Ceraria pygmaea  (Pillans) G.D. Rowley 1996  Syn. Portulacaria pygmaea  Pillans 1928 (Pygmy porkbush) 
This dwarf caudiciform plant has small rounded gray-green leaves on short stems arising from the caudex and thickened roots. The leaves are long-lived but detach easily. It grows happily on its own roots, albeit very slowly and may produce tiny whiteish flowers.

Lewisia  Pursh 1814  (Bitterroot)
named for: Captain Meriwether Lewis 1774-1809

Lewisia leeana

is a semi-succulent genus of around 20 species native to North America, popular with alpine growers for its bright, showy flowers. Species of interest to growers of succulent plants, have tuberous taproots and fleshy leaves. The fleshy roots of some species of Lewisia were valued as a staple food by American Indians. Dried roots were traded for other items.
Cultivation: Lewisias like very well-drained, low fertility, acidic to neutral soils in sunny positions in rock gardens, scree beds or containers. With the constant wet of the English Winter (and some Summers) Lewisias are probably best kept in a well-aired cold frame. Air humidity should be low with good air circulation around the crown to prevent attack by fungi. Under such conditions they can be watered freely from below during the growing season, but keep water off the sensitive crown of the plant. Species with a dormant period should be kept drier while out of leaf.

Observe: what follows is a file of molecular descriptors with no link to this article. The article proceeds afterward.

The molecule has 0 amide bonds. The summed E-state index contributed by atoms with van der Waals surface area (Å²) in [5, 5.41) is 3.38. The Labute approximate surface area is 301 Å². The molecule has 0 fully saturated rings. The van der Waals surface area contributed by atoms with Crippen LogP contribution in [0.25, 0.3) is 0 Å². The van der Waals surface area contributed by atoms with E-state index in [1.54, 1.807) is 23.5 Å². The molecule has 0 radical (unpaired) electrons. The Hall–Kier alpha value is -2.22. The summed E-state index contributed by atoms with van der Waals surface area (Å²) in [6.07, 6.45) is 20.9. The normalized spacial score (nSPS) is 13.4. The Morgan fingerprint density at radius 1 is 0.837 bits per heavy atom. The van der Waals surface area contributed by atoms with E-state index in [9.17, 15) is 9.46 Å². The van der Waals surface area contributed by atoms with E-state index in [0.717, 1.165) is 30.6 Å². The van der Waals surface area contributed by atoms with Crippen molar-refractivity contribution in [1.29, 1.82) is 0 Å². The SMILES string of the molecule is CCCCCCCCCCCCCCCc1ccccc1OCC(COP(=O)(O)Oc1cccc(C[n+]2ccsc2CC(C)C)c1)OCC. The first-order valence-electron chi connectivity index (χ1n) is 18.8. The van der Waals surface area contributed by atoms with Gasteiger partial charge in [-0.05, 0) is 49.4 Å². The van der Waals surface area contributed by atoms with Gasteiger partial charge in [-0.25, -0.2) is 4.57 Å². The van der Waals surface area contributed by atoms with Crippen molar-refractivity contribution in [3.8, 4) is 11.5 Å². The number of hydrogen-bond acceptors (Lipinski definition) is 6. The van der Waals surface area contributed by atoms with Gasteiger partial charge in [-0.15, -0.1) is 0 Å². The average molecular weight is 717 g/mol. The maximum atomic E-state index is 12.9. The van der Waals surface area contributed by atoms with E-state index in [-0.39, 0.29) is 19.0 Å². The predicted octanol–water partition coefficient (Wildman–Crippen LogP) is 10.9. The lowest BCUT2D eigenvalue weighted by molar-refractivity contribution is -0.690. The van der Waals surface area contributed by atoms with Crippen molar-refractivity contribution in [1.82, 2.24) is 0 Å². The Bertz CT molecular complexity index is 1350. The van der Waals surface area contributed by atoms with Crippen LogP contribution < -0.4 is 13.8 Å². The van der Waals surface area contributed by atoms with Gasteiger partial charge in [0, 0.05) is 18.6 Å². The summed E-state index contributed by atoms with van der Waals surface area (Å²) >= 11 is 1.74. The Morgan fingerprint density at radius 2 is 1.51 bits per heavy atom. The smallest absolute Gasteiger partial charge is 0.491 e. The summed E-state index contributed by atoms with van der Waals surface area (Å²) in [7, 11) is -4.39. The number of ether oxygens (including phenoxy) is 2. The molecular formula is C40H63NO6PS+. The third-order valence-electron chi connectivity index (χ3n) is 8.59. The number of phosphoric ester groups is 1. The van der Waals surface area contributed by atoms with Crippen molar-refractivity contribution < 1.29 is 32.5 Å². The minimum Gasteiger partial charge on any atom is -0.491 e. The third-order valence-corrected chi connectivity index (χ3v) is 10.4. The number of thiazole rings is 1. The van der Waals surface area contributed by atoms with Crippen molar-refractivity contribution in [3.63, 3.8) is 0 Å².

Lewisia columbiana Lewisia columbiana

Lewisia columbiana  (Howell ex A. Gray) B.L. Robinson 1897 (Columbian Bitterroot)
is a succulent alpine with fleshy leaves and a small fleshy taproot, native to Washington and British Columbia to Oregon, Idaho and California. A panicle of small white to magenta flowers is carried on a thin stem. The petals often have longitudinal stripes. The bitter tuberous root was collected for food or to trade by American Indians.
Plant the crown of the plant well above the surface of the soil, higher than it would be in its habitat, and mulch around with gravel.

Lewisia congdonii

Lewisia congdonii  (Rydb.) S. Clayclass="border"1937 (Congdon's Bitterroot)